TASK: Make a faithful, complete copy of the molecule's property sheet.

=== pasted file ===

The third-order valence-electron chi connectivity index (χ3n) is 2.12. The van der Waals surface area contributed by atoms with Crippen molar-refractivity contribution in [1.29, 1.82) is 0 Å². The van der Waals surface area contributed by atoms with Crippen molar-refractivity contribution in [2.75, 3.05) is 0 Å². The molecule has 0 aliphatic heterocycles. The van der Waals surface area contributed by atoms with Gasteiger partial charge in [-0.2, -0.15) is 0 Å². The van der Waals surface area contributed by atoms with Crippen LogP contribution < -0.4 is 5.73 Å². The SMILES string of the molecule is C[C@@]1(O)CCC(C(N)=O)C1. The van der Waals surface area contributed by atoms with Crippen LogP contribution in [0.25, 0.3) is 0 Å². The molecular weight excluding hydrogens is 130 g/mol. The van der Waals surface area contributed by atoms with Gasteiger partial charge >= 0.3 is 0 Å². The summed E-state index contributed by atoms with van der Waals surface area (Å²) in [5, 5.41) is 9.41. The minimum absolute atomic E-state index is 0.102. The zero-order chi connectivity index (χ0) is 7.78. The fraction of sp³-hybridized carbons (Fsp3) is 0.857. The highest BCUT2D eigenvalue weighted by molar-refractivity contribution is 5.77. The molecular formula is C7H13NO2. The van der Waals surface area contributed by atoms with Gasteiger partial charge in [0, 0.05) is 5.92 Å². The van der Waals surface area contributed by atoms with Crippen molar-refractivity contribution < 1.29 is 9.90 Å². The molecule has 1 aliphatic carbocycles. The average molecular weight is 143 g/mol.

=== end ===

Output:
The third-order valence-electron chi connectivity index (χ3n) is 2.12. The van der Waals surface area contributed by atoms with Crippen molar-refractivity contribution in [1.29, 1.82) is 0 Å². The van der Waals surface area contributed by atoms with Crippen molar-refractivity contribution in [2.75, 3.05) is 0 Å². The molecule has 0 aliphatic heterocycles. The van der Waals surface area contributed by atoms with Gasteiger partial charge in [-0.2, -0.15) is 0 Å². The van der Waals surface area contributed by atoms with Crippen LogP contribution < -0.4 is 5.73 Å². The SMILES string of the molecule is C[C@@]1(O)CCC(C(N)=O)C1. The van der Waals surface area contributed by atoms with Crippen LogP contribution in [0.25, 0.3) is 0 Å². The molecular weight excluding hydrogens is 130 g/mol. The van der Waals surface area contributed by atoms with Gasteiger partial charge >= 0.3 is 0 Å². The summed E-state index contributed by atoms with van der Waals surface area (Å²) in [5, 5.41) is 9.41. The minimum absolute atomic E-state index is 0.102. The zero-order chi connectivity index (χ0) is 7.78. The fraction of sp³-hybridized carbons (Fsp3) is 0.857. The highest BCUT2D eigenvalue weighted by molar-refractivity contribution is 5.77. The molecular formula is C7H13NO2. The van der Waals surface area contributed by atoms with Gasteiger partial charge in [0, 0.05) is 5.92 Å². The van der Waals surface area contributed by atoms with Crippen molar-refractivity contribution < 1.29 is 9.90 Å². The molecule has 1 aliphatic carbocycles. The average molecular weight is 143 g/mol.